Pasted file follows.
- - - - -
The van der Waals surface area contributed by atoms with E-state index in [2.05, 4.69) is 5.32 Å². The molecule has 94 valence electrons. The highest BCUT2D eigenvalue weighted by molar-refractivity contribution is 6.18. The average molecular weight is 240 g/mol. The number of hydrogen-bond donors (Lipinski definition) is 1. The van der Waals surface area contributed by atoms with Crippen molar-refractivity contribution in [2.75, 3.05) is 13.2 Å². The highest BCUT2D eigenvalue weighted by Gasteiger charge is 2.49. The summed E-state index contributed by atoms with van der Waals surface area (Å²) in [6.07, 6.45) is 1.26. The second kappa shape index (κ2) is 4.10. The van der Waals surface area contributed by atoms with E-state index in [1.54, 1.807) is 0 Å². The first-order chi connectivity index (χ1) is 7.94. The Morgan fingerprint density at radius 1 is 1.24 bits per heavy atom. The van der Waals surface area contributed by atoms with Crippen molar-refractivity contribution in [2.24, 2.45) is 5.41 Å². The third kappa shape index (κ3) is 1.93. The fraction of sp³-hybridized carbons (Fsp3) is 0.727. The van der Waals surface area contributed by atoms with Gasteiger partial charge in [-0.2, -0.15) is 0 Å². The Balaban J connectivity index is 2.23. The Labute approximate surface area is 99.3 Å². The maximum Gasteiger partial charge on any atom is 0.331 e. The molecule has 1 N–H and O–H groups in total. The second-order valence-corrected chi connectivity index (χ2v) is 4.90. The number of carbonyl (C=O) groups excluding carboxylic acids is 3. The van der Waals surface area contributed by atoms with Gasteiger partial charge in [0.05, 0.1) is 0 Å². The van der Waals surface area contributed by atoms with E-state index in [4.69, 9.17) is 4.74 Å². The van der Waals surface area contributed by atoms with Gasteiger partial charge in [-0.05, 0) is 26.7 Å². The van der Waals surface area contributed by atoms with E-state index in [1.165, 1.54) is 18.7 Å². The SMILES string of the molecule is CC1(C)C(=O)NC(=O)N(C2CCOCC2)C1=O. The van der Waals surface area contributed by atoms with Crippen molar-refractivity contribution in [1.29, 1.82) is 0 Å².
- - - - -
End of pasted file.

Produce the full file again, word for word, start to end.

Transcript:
The van der Waals surface area contributed by atoms with E-state index in [2.05, 4.69) is 5.32 Å². The molecule has 94 valence electrons. The highest BCUT2D eigenvalue weighted by molar-refractivity contribution is 6.18. The average molecular weight is 240 g/mol. The number of hydrogen-bond donors (Lipinski definition) is 1. The van der Waals surface area contributed by atoms with Crippen molar-refractivity contribution in [2.75, 3.05) is 13.2 Å². The highest BCUT2D eigenvalue weighted by Gasteiger charge is 2.49. The summed E-state index contributed by atoms with van der Waals surface area (Å²) in [6.07, 6.45) is 1.26. The second kappa shape index (κ2) is 4.10. The van der Waals surface area contributed by atoms with E-state index in [1.54, 1.807) is 0 Å². The first-order chi connectivity index (χ1) is 7.94. The Morgan fingerprint density at radius 1 is 1.24 bits per heavy atom. The van der Waals surface area contributed by atoms with Crippen molar-refractivity contribution in [2.24, 2.45) is 5.41 Å². The third kappa shape index (κ3) is 1.93. The fraction of sp³-hybridized carbons (Fsp3) is 0.727. The van der Waals surface area contributed by atoms with Gasteiger partial charge in [-0.2, -0.15) is 0 Å². The Balaban J connectivity index is 2.23. The Labute approximate surface area is 99.3 Å². The maximum Gasteiger partial charge on any atom is 0.331 e. The molecule has 1 N–H and O–H groups in total. The second-order valence-corrected chi connectivity index (χ2v) is 4.90. The number of carbonyl (C=O) groups excluding carboxylic acids is 3. The van der Waals surface area contributed by atoms with Gasteiger partial charge in [0.05, 0.1) is 0 Å². The van der Waals surface area contributed by atoms with E-state index in [4.69, 9.17) is 4.74 Å². The van der Waals surface area contributed by atoms with Gasteiger partial charge in [-0.05, 0) is 26.7 Å². The van der Waals surface area contributed by atoms with E-state index in [1.165, 1.54) is 18.7 Å². The SMILES string of the molecule is CC1(C)C(=O)NC(=O)N(C2CCOCC2)C1=O. The van der Waals surface area contributed by atoms with Crippen molar-refractivity contribution in [1.29, 1.82) is 0 Å².